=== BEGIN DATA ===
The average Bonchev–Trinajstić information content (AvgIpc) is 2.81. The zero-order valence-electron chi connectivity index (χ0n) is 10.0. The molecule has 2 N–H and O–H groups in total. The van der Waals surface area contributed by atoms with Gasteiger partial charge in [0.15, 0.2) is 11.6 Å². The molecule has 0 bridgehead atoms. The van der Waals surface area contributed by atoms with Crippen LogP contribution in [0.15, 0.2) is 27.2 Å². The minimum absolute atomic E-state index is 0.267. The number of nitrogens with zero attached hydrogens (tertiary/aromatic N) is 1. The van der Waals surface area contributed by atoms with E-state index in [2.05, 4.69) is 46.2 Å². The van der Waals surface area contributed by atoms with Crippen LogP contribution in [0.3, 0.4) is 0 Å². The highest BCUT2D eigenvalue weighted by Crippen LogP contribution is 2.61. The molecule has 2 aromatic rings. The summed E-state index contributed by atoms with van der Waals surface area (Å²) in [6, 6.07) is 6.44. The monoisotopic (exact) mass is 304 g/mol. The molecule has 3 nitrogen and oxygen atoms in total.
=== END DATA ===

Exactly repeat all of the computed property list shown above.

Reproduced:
The average Bonchev–Trinajstić information content (AvgIpc) is 2.81. The zero-order valence-electron chi connectivity index (χ0n) is 10.0. The molecule has 2 N–H and O–H groups in total. The van der Waals surface area contributed by atoms with Gasteiger partial charge in [0.15, 0.2) is 11.6 Å². The molecule has 0 bridgehead atoms. The van der Waals surface area contributed by atoms with Crippen LogP contribution in [0.15, 0.2) is 27.2 Å². The minimum absolute atomic E-state index is 0.267. The number of nitrogens with zero attached hydrogens (tertiary/aromatic N) is 1. The van der Waals surface area contributed by atoms with E-state index in [2.05, 4.69) is 46.2 Å². The van der Waals surface area contributed by atoms with Crippen LogP contribution in [0.3, 0.4) is 0 Å². The highest BCUT2D eigenvalue weighted by Crippen LogP contribution is 2.61. The molecule has 2 aromatic rings. The summed E-state index contributed by atoms with van der Waals surface area (Å²) in [6, 6.07) is 6.44. The monoisotopic (exact) mass is 304 g/mol. The molecule has 3 nitrogen and oxygen atoms in total.